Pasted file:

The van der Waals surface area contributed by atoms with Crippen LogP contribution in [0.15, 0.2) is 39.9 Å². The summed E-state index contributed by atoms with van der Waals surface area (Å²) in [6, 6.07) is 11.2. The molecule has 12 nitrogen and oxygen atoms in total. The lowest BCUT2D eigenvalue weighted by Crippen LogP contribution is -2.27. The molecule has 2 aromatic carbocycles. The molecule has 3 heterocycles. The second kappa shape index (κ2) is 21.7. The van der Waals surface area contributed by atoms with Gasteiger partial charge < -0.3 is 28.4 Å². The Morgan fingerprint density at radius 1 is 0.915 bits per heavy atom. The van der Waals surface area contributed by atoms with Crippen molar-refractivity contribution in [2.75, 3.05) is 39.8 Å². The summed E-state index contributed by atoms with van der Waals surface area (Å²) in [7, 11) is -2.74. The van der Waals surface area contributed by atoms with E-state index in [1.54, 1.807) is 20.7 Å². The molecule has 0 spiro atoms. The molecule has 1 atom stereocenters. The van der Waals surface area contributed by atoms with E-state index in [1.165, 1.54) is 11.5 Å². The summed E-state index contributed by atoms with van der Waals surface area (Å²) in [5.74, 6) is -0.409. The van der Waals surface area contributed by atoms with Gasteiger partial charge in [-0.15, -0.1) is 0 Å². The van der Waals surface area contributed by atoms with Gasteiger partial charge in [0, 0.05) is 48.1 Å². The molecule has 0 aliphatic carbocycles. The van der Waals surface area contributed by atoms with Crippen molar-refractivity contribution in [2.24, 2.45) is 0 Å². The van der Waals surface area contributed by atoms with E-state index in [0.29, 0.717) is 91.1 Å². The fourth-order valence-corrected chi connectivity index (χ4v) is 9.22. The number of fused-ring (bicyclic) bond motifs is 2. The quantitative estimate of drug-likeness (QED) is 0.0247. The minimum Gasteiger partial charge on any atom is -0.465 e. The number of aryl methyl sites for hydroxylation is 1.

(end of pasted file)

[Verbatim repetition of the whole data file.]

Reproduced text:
The van der Waals surface area contributed by atoms with Crippen LogP contribution in [0.15, 0.2) is 39.9 Å². The summed E-state index contributed by atoms with van der Waals surface area (Å²) in [6, 6.07) is 11.2. The molecule has 12 nitrogen and oxygen atoms in total. The lowest BCUT2D eigenvalue weighted by Crippen LogP contribution is -2.27. The molecule has 2 aromatic carbocycles. The molecule has 3 heterocycles. The second kappa shape index (κ2) is 21.7. The van der Waals surface area contributed by atoms with Gasteiger partial charge < -0.3 is 28.4 Å². The Morgan fingerprint density at radius 1 is 0.915 bits per heavy atom. The van der Waals surface area contributed by atoms with Crippen molar-refractivity contribution in [2.75, 3.05) is 39.8 Å². The summed E-state index contributed by atoms with van der Waals surface area (Å²) in [7, 11) is -2.74. The van der Waals surface area contributed by atoms with E-state index in [1.54, 1.807) is 20.7 Å². The molecule has 0 spiro atoms. The molecule has 1 atom stereocenters. The van der Waals surface area contributed by atoms with E-state index in [1.165, 1.54) is 11.5 Å². The summed E-state index contributed by atoms with van der Waals surface area (Å²) in [5.74, 6) is -0.409. The van der Waals surface area contributed by atoms with Gasteiger partial charge in [-0.15, -0.1) is 0 Å². The van der Waals surface area contributed by atoms with Gasteiger partial charge in [0, 0.05) is 48.1 Å². The molecule has 0 aliphatic carbocycles. The van der Waals surface area contributed by atoms with Crippen molar-refractivity contribution in [2.24, 2.45) is 0 Å². The van der Waals surface area contributed by atoms with E-state index in [0.29, 0.717) is 91.1 Å². The fourth-order valence-corrected chi connectivity index (χ4v) is 9.22. The number of fused-ring (bicyclic) bond motifs is 2. The quantitative estimate of drug-likeness (QED) is 0.0247. The minimum Gasteiger partial charge on any atom is -0.465 e. The number of aryl methyl sites for hydroxylation is 1.